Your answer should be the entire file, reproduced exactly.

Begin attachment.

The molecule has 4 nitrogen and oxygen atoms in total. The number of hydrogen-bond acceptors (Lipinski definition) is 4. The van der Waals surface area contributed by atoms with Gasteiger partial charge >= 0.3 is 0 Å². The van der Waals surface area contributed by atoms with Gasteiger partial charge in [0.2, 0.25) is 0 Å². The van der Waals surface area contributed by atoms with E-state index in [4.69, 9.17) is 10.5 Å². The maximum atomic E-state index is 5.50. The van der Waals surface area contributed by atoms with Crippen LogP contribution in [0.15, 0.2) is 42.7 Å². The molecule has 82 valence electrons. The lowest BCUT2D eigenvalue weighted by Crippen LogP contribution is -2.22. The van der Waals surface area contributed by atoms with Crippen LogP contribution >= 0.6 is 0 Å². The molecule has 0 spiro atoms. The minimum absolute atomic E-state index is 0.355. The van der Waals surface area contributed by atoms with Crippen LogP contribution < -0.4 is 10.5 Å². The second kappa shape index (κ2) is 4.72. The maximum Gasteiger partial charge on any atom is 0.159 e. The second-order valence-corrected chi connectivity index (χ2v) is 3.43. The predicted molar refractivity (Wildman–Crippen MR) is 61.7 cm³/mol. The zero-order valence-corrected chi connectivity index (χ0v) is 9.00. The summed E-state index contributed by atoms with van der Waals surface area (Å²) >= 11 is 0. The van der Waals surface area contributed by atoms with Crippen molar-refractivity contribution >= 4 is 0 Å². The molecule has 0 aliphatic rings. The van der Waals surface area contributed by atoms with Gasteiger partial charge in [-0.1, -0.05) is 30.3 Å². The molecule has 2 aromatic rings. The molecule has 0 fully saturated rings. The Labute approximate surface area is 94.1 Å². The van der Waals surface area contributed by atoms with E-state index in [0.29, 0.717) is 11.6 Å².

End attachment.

The molecule has 4 nitrogen and oxygen atoms in total. The number of hydrogen-bond acceptors (Lipinski definition) is 4. The van der Waals surface area contributed by atoms with Gasteiger partial charge >= 0.3 is 0 Å². The van der Waals surface area contributed by atoms with Gasteiger partial charge in [0.2, 0.25) is 0 Å². The van der Waals surface area contributed by atoms with E-state index in [4.69, 9.17) is 10.5 Å². The maximum atomic E-state index is 5.50. The van der Waals surface area contributed by atoms with Crippen LogP contribution in [0.15, 0.2) is 42.7 Å². The molecule has 82 valence electrons. The lowest BCUT2D eigenvalue weighted by Crippen LogP contribution is -2.22. The van der Waals surface area contributed by atoms with Crippen LogP contribution >= 0.6 is 0 Å². The molecule has 0 spiro atoms. The minimum absolute atomic E-state index is 0.355. The van der Waals surface area contributed by atoms with Crippen LogP contribution < -0.4 is 10.5 Å². The second kappa shape index (κ2) is 4.72. The maximum Gasteiger partial charge on any atom is 0.159 e. The second-order valence-corrected chi connectivity index (χ2v) is 3.43. The predicted molar refractivity (Wildman–Crippen MR) is 61.7 cm³/mol. The zero-order valence-corrected chi connectivity index (χ0v) is 9.00. The summed E-state index contributed by atoms with van der Waals surface area (Å²) >= 11 is 0. The van der Waals surface area contributed by atoms with Crippen molar-refractivity contribution >= 4 is 0 Å². The molecule has 0 aliphatic rings. The van der Waals surface area contributed by atoms with Gasteiger partial charge in [-0.1, -0.05) is 30.3 Å². The molecule has 2 aromatic rings. The molecule has 0 fully saturated rings. The Labute approximate surface area is 94.1 Å². The van der Waals surface area contributed by atoms with E-state index in [0.29, 0.717) is 11.6 Å².